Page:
IDC: Quantum Computing Spending to Surge
Spending on quantum computing will grow from $412 million in 2020 to $8.6 billion in 2027, a compound annual growth rate of 50.9%, according to a new report from International Data Corporation (IDC).
Quantum computers perform calculations based on the probability of an object’s state before it is measured – instead of just 1s or 0s – which means they have the potential to process exponentially more data compared to classical computers, according to ScienceAlert.com.
IDC said that the growth will be driven by major breakthroughs in quantum computing technology and a maturing quantum computing-as-a-service infrastructure and platform market. The growth of performance intensive computing workloads suitable for quantum technology also will contribute to the increase, researchers said.
Quantum Computing Spending
This is a pivotal year in the quantum computing industry as “strategic approaches implemented to reach quantum advantage became more defined as vendors published quantum computing roadmaps emphasizing methods for improving qubit scaling and error correction,” the research firm said.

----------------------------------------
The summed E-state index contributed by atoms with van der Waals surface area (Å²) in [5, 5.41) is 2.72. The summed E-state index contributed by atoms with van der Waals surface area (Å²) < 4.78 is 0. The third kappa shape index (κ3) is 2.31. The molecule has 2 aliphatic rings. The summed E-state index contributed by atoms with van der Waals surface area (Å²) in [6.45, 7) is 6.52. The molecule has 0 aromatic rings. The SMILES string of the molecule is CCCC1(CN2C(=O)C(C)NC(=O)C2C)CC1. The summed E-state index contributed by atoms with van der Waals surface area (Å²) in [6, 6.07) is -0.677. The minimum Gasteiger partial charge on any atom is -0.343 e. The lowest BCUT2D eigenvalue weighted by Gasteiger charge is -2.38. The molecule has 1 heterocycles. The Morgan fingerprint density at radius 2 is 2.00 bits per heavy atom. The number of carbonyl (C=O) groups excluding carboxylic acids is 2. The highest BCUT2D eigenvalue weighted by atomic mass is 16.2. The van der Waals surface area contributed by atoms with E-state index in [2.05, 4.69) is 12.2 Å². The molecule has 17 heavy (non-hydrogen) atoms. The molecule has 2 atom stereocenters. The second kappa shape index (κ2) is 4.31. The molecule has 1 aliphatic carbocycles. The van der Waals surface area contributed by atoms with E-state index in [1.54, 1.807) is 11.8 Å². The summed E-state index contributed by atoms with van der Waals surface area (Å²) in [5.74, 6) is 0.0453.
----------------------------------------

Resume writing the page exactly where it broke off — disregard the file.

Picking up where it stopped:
“For many critical problems, classical computing will run out of steam in the next decade, and we will see quantum computing take over as the next generation of performance-intensive computing,” said Peter Rutten, IDC global research lead for performance intensive computing, in a prepared statement.
IDC also looked at what it called “investment” in quantum computing, defined as investment by public and privately funded institutions, worldwide government spending and research and development investment from technology and services vendors and external funding from venture capitalists and private equity firms. The research firm expects a 6-year CAGR of 11.3% for quantum computing investment, putting the figure at nearly $16.4 billion by the end of 2027.
These investments will result in “current limited quantum computing capabilities” to be replaced by a new generation of quantum computing solutions, spurring the development of new use cases and market segments that will accelerate the adoption of quantum computing, spurring a surge of spending near the end of the forecast period.